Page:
“It was my friends who suggested that I should do something with food after I had been cooking for them,” he said.
“Inverness didn’t really have any options for fresh pasta, and I knew that was something I could do well, being half Italian.
“I spent eight months making pasta by hand, doing research, and building a business plan.
“I got a loan and bought the trailer then completely refitted it myself over the space of two months before opening in February 2021.”
Opening a new business in the wake of the pandemic was not for the faint of heart.
And, doing so in a small Highland city with no prior experience as a professional chef took more guts still.
But with a passion for his work and a natural flair for customer service, Mr Calvert soon started to build a reputation for his impressive range of freshly made pasta, both in person and online.
He said: “I was so nervous when I opened that I felt sick and couldn’t eat for a week.
“It was blood sweat and tears, having to fix everything myself when things went wrong in the trailer like issues with electrics or plumbing.
“I was quite lucky that I decided to make a TikTok when I first started.
“Even though I was quite late to the game, within a month I had 10,000 followers and now have close to 100,000.
“I do live videos that can have around 6000 people watching at a time and recently got flown down to Cambridge to speak at a catering college.
“That was quite surreal, to know that I was teaching people how to cook when I’ve never been in their position.”
It’s easy to see why the 27-year-old’s videos, showing both the good and the bad of running an independent business have proved a hit on social media.
While many follow the chef for his commentary alone, there’s no doubt that his street food dishes are the star of the show.
He said: “I cook in what I like to call an authentic, Italian style.
“That means focusing on simple, locally sourced ingredients which keeps costs down but also guarantees high quality.
“It’s nice to be able to support the community and have them support you back.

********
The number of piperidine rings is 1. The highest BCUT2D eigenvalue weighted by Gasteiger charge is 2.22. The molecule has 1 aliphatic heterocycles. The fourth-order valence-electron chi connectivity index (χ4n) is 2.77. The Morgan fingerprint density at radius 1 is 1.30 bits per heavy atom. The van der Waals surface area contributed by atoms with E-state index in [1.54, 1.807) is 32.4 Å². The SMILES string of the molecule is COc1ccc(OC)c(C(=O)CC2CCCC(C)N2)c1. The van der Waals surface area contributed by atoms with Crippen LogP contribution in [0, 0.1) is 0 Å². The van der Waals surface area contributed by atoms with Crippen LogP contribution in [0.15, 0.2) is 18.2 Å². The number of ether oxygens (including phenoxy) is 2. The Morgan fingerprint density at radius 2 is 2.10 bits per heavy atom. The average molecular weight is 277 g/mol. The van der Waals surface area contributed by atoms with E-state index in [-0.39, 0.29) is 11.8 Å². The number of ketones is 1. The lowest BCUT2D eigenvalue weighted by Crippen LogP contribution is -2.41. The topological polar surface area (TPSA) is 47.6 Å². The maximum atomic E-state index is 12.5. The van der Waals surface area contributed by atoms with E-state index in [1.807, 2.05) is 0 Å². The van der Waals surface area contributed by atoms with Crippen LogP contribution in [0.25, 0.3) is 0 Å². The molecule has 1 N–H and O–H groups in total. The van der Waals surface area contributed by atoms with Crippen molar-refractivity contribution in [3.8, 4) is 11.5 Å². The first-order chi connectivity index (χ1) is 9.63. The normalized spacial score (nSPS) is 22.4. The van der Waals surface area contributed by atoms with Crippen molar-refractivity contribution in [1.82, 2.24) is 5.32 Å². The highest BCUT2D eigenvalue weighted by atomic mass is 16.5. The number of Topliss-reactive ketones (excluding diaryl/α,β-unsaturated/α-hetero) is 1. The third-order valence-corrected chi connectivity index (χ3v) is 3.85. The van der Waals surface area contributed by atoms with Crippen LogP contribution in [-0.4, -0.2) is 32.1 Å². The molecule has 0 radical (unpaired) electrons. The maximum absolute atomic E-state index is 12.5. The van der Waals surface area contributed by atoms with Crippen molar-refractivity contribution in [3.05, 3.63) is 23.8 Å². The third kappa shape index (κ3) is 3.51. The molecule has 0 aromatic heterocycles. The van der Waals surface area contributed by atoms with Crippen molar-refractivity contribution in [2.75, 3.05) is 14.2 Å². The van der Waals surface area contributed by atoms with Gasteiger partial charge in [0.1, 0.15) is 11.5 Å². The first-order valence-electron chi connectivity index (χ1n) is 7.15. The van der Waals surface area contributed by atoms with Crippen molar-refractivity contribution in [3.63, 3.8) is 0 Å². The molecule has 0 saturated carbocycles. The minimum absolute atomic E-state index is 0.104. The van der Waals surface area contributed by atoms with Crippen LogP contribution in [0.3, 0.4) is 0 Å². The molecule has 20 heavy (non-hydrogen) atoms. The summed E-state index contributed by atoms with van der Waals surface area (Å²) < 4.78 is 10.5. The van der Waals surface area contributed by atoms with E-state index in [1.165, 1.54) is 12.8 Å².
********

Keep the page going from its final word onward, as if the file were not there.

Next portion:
“There have been customers who say they never liked pasta before but enjoy mine, and others who obsess over the tiramisu which is made using my mum’s recipe.
“I make everything myself which is a labour-intensive process.
“At the moment, it’s about 30 hours of prep work for nine hours of service.”
In the two and a half years since opening, Mr Calvert says that he has yet to encounter an unhappy customer, a claim that’s backed up by countless rave reviews and accolades including the Scottish Prestige Award Winner for Best Catering Company.
Next month, he will join fellow industry-leading talent at a ceremony for the Highlands and Islands Food & Drink Awards, after receiving a nomination for the highly competitive Best Street Food category.
He said: “The awards ceremony will be the first time I’ll get to hang out and have a drink with people like Redshank and Alvie Forest Food.
“We’re great pals, although there have been a few jokes about how the winner will have to watch their back when they go up for the award.
“Street food in Inverness, and across Scotland is growing massively and it’s great to see.
“It’s a bit of a reawakening for chefs who have realised they can move away from a side of the industry that can be toxic.
“They’re still doing the long hours that they would be in a traditional kitchen but taking control and doing it on their own terms.
“It’s a lot of fun, and that’s the whole reason to do it.”
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